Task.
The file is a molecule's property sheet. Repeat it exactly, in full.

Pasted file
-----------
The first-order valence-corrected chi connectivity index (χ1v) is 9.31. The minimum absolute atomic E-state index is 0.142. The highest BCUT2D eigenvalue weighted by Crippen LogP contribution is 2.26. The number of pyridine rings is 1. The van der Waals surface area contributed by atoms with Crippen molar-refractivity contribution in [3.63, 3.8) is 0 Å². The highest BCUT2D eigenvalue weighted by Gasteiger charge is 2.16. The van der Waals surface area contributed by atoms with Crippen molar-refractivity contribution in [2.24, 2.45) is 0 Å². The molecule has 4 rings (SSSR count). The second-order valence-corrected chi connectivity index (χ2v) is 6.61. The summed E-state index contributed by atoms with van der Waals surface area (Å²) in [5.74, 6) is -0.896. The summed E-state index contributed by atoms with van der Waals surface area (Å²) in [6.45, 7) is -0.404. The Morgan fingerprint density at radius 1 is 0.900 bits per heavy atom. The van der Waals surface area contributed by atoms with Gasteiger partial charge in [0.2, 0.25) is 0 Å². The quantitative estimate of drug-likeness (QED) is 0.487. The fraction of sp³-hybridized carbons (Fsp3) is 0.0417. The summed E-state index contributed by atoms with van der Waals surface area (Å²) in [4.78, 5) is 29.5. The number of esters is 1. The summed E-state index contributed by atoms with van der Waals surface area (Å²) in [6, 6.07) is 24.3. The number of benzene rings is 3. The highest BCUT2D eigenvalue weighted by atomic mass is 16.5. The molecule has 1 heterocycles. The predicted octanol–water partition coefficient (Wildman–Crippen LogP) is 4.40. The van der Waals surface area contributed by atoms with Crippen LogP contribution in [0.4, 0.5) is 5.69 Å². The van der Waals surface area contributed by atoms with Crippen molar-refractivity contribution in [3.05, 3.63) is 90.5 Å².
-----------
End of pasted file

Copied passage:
The first-order valence-corrected chi connectivity index (χ1v) is 9.31. The minimum absolute atomic E-state index is 0.142. The highest BCUT2D eigenvalue weighted by Crippen LogP contribution is 2.26. The number of pyridine rings is 1. The van der Waals surface area contributed by atoms with Crippen molar-refractivity contribution in [3.63, 3.8) is 0 Å². The highest BCUT2D eigenvalue weighted by Gasteiger charge is 2.16. The van der Waals surface area contributed by atoms with Crippen molar-refractivity contribution in [2.24, 2.45) is 0 Å². The molecule has 4 rings (SSSR count). The second-order valence-corrected chi connectivity index (χ2v) is 6.61. The summed E-state index contributed by atoms with van der Waals surface area (Å²) in [5.74, 6) is -0.896. The summed E-state index contributed by atoms with van der Waals surface area (Å²) in [6.45, 7) is -0.404. The Morgan fingerprint density at radius 1 is 0.900 bits per heavy atom. The van der Waals surface area contributed by atoms with Gasteiger partial charge in [0.2, 0.25) is 0 Å². The quantitative estimate of drug-likeness (QED) is 0.487. The fraction of sp³-hybridized carbons (Fsp3) is 0.0417. The summed E-state index contributed by atoms with van der Waals surface area (Å²) in [4.78, 5) is 29.5. The number of esters is 1. The summed E-state index contributed by atoms with van der Waals surface area (Å²) in [6, 6.07) is 24.3. The number of benzene rings is 3. The highest BCUT2D eigenvalue weighted by atomic mass is 16.5. The molecule has 1 heterocycles. The predicted octanol–water partition coefficient (Wildman–Crippen LogP) is 4.40. The van der Waals surface area contributed by atoms with Crippen LogP contribution in [0.4, 0.5) is 5.69 Å². The van der Waals surface area contributed by atoms with Crippen molar-refractivity contribution in [3.05, 3.63) is 90.5 Å².